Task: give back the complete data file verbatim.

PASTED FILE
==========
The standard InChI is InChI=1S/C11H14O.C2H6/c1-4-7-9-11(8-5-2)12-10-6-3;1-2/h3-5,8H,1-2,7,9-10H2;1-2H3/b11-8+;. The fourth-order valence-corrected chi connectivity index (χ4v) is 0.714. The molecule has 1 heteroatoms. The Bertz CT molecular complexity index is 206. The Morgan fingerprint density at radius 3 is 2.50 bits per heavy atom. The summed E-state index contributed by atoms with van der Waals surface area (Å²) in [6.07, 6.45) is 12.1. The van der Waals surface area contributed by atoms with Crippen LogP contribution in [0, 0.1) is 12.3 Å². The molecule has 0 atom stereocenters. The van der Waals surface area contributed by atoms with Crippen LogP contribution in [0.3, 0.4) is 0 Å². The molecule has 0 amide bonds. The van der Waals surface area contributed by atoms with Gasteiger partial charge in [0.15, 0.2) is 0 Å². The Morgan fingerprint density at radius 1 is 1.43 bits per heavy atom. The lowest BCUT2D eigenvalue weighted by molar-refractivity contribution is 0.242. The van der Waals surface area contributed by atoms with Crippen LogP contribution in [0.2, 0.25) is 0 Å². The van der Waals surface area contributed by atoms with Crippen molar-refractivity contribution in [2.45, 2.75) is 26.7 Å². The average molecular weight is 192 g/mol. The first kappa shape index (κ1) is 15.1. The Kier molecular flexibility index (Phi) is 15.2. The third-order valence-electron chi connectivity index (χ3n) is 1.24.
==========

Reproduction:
The standard InChI is InChI=1S/C11H14O.C2H6/c1-4-7-9-11(8-5-2)12-10-6-3;1-2/h3-5,8H,1-2,7,9-10H2;1-2H3/b11-8+;. The fourth-order valence-corrected chi connectivity index (χ4v) is 0.714. The molecule has 1 heteroatoms. The Bertz CT molecular complexity index is 206. The Morgan fingerprint density at radius 3 is 2.50 bits per heavy atom. The summed E-state index contributed by atoms with van der Waals surface area (Å²) in [6.07, 6.45) is 12.1. The van der Waals surface area contributed by atoms with Crippen LogP contribution in [0, 0.1) is 12.3 Å². The molecule has 0 atom stereocenters. The van der Waals surface area contributed by atoms with Crippen LogP contribution in [0.3, 0.4) is 0 Å². The molecule has 0 amide bonds. The van der Waals surface area contributed by atoms with Gasteiger partial charge in [0.15, 0.2) is 0 Å². The Morgan fingerprint density at radius 1 is 1.43 bits per heavy atom. The lowest BCUT2D eigenvalue weighted by molar-refractivity contribution is 0.242. The van der Waals surface area contributed by atoms with Crippen LogP contribution in [0.2, 0.25) is 0 Å². The van der Waals surface area contributed by atoms with Crippen molar-refractivity contribution in [2.45, 2.75) is 26.7 Å². The average molecular weight is 192 g/mol. The first kappa shape index (κ1) is 15.1. The Kier molecular flexibility index (Phi) is 15.2. The third-order valence-electron chi connectivity index (χ3n) is 1.24.